It's early, of course, and too early to make any type of conclusion as to either Allen or Fernandez' scoring ability. Allen, for example, was hurt by the Georgia game, in which he was in foul trouble and had to sit for stretches at a time. But he hasn't taken over a game yet: his season-high is just 13 points (against Cal and Central Michigan) and he looked tentative against Texas A&M, when his team needed a serious scoring boost. There's no doubt that he's both athletic and talented, both in the post and while facing up, but he hasn't made the leap most thought he would from last season. Heck, he's even pulling in four fewer rebounds a game than he was last year.

Meanwhile, Fernandez has had struggles of his own: he's averaging only 11 points a game and topped 12 points for the first time all season against C. Michigan. He's shooting a dreadful 33% from the field and 27% from deep. Considering this guy was a sharpshooter who nailed 45% from beyond the arc last year, that's shockingly bad and is the biggest reason Temple's shooting is as bad as it's been. And to make matters worse, he's leading Temple in turnovers; he has more TOs than assists on the year.

So, who's picked up the slack? That would be Ramone Moore, a 6-4 junior guard and last year's fourth-leading scorer. He's this year's points leader for Temple, averaging 11.7 per game. He's a dreadful three-point shooter and his shooting percentage from the field is middlin', but he gets to the line a fair amount and is excellent at penetration.

He's also been the mysterious key to stopping Temple this year. In the Owls' four wins, Moore is averaging a team-leading 14 points on 45% shooting from the field. In the two losses, he's averaging 7 points on 16% shooting from the field. So far, it's been stop Moore and stop Temple.

Elsewhere, Temple does have a solid big man in Michael Eric, who checks in at 6-11 and 225 (he looks way thicker than 225). Eric isn't good for much more than 20 minutes, 7 points, and 5 boards, but that's a nice bonus at his size and for what he provides in the low blocks defensively. He's raw, so I'm not sure Jordan Williams won't find success against him anyway - or, actually, will even match up with him - but it'll be an interesting battle to watch.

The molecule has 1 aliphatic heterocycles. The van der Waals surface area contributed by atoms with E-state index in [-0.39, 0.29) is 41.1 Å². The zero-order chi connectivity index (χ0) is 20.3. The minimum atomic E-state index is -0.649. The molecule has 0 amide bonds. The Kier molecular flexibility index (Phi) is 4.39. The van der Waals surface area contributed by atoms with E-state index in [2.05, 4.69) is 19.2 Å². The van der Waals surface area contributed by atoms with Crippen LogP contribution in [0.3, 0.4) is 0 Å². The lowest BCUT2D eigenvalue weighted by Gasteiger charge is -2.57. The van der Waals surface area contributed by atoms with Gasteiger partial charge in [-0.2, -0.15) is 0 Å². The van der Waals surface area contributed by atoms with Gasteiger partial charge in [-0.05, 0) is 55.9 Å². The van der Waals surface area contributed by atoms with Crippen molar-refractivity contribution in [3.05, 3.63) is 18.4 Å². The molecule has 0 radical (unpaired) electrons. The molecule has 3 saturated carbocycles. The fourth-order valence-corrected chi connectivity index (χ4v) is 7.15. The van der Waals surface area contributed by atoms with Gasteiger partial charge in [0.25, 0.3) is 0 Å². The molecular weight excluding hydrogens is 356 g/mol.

You'll notice that I didn't mention anyone replacing Brooks at point guard. That's because no one really has. Brooks was replaced in the starting lineup by a forward; Fernandez has kind of taken on the role of lead guard, but, as noted above, has more TOs than assists. Same for Moore. And they're the only guards that receive a lot of playing time. That's yet another shortcoming of this offense. They've been able to absorb it without too many turnovers so far - they're in the top 80 in the country in TO% - and that's indicative of a Dunphy-coached team, but it's impossible for a lack of point guard play to not hurt eventually. With a pressing team like Maryland, they might pay for it.

On the boards, the Owls have been up and down. They outrebounded Georgia by one and destroyed Seton Hall on the glass. Then they were outrebounded against Cal by four and destroyed on the glass by Texas A&M. As mentioned earlier, Allen's rebounding numbers have dropped pretty drastically and Temple doesn't have a lot of height, but they've been very effective at times and very ineffective at times. If Allen is on, Maryland can't match his athleticism and length. If he's not, Temple might have trouble with their lack of size. It'll be an interesting give-and-take there with a Maryland team almost as inconsistent.

First impression is foggy. Even if Maryland wins, it'll likely be in ugly fashion again. Temple is going to put up a fight against everyone they play this year, and Maryland will either need to develop some halfcourt offense or control the tempo to get the score into the 60s. The losses to Cal and TAMU have me encouraged, but Temple's not about to roll over. The keys might be pushing the tempo and forcing turnovers against a slow, point guard-less team.